the slabbing of casino chips?
Simply stated, the coin and chip collecting hobbies are different. The biggest
difference is that chip dealers are honest. In the hundreds or perhaps thousands
of chip transactions I have been involved in, I have not felt that I have
been taken advantage of even once. The only exception I would make is that
sometimes a previously rare chip has been found in some quantity. There is
a problem that some dealers are not forthcoming about the new discovery and
continue to sell the once rare chips at what are now inflated prices. In this
case, slabbing would not provide any benefit in this situation.
Grading, authentication and protection are not anywhere as important to chip
collectors are they are to coin collectors:
Grading: Chip grading is relatively simple. Although there is not
a universally accepted grading standard for casino chips, one is not really
needed because most of us accept the five levels of grades that are commonly
used: new, slightly used, used, worn and damaged. The grades are intuitive
and easily recognized, even by newcomers to the hobby. A grading service
would not provide any value add to the chip collecting hobby.
Authentication: I only know of one chip that was counterfeited,
a $25 chip from the Fremont casino in Las Vegas. When this counterfeit was
discovered, the dealer who was selling the chips (who was not the counterfeiter)
did the right thing and offered refunds immediately. If counterfeiting becomes
more of an issue in the future, collectors will need some way to better
authenticate casino chips. Unlike coins, casino chips are made to take a
lot of abuse and can be easily cleaned to remove dirt without damaging the
chip. A casino chip that has been properly cleaned is likely to be more
desirable to collectors and worth more than when it was dirty. Counterfeiting
and alterations are not a problem for casino chip collectors and slabbing
services again will not be providing an value add in this area.
Protection: Casino chips, for the most part, are very sturdy and
are not subject to any kind of decay from the elements. I have seen a few
casino chips that have been discolored from exposure to sunlight or fluorescent
light and collectors should take care to avoid this. Collectors put their
chips into some kind of holder, but do so as a way to store and show off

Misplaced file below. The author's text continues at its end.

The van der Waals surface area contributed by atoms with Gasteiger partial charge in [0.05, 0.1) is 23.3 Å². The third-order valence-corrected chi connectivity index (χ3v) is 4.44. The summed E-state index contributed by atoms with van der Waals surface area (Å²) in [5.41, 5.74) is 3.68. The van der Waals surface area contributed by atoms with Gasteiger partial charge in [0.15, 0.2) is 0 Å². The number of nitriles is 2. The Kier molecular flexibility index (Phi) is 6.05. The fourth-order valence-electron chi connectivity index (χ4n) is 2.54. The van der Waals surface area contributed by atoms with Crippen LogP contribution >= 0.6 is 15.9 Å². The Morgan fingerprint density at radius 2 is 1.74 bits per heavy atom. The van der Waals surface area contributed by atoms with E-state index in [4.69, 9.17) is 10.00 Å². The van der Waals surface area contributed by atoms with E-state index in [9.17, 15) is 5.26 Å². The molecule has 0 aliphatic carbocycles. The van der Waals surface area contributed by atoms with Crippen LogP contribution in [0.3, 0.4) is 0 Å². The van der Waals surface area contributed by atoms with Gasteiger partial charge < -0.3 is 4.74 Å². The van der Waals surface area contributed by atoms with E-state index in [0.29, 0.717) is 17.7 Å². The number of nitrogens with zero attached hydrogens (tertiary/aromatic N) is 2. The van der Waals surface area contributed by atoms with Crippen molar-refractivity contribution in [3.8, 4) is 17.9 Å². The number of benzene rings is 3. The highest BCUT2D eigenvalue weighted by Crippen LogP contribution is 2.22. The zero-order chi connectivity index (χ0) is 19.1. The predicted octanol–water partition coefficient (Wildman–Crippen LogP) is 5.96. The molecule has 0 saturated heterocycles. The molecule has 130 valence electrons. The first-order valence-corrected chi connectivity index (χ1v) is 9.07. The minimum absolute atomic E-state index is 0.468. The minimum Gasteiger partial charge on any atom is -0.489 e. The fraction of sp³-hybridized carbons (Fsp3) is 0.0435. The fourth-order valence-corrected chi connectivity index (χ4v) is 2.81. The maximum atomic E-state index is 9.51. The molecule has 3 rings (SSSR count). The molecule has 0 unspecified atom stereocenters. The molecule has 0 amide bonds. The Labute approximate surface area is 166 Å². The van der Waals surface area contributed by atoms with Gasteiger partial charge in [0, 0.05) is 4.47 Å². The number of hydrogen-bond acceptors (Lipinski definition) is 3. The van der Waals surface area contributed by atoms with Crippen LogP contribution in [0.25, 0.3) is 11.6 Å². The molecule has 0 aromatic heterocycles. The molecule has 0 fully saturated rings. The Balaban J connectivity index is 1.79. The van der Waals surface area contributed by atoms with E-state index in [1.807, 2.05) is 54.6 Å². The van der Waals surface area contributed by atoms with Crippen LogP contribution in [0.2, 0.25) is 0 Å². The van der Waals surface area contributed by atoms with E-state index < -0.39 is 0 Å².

their chips, not really as a way to protect them. One thing to think about,
chip collections take up a lot of room now, casino chips in slabs will take
up several times as much room. Chip collectors will not want to encase their
chips in slabs as a means of protection.
Slabs allow viewing both sides of a chip or coin. In reality chips have a
third side, the edge. On some chips, the edge may have valuable information
for the collector. The easiest way for a collector to assess wear on a chip
is by looking at its edge. This is usually where wear occurs first in the
form of small nicks. The edge markings, especially on newer chip designs from
manufacturers like Chipco and Bud Jones are used in identifying chips. When
in a slab you will not be able to fully see the edge of a chip.
There are other problems and abuses that occur with slabbing, which I will
not go into in any detail. Suffice it to say that even if these abuses did
not occur, there still would not be any need for slabbing chips for the reasons
I've outlined above. As an example of one of the many abuses, the slabbing
companies grade the most common, currently minted coins that are in excellent
condition. In the coin hobby, a perfect coin has a grade of MS-70; near perfect
would be MS-68 or MS-69. Coins in these lofty grades are sold for outrageous
amounts of money to less knowledgeable collectors. Can you image spending
$50 for a quarter that was minted in the last year that has a mintage of say
1,000,000,000? Would you be willing to spend $50 for a Four Queens $1 chip
that was issued this year, but is fresh from the cage and slabbed? It sounds
ridiculous and it is. If you cracked that quarter of the slab, do you know
how much it would be worth? Exactly 25 cents. Slabbing has created an artificial
market that is bound to crash at some point.
Slabbing has no place in the chip collecting hobby. We do not need slabbing
for its intended purposes, grading, authentication and protection, and we
certainly do not need the abuses that will come along with it.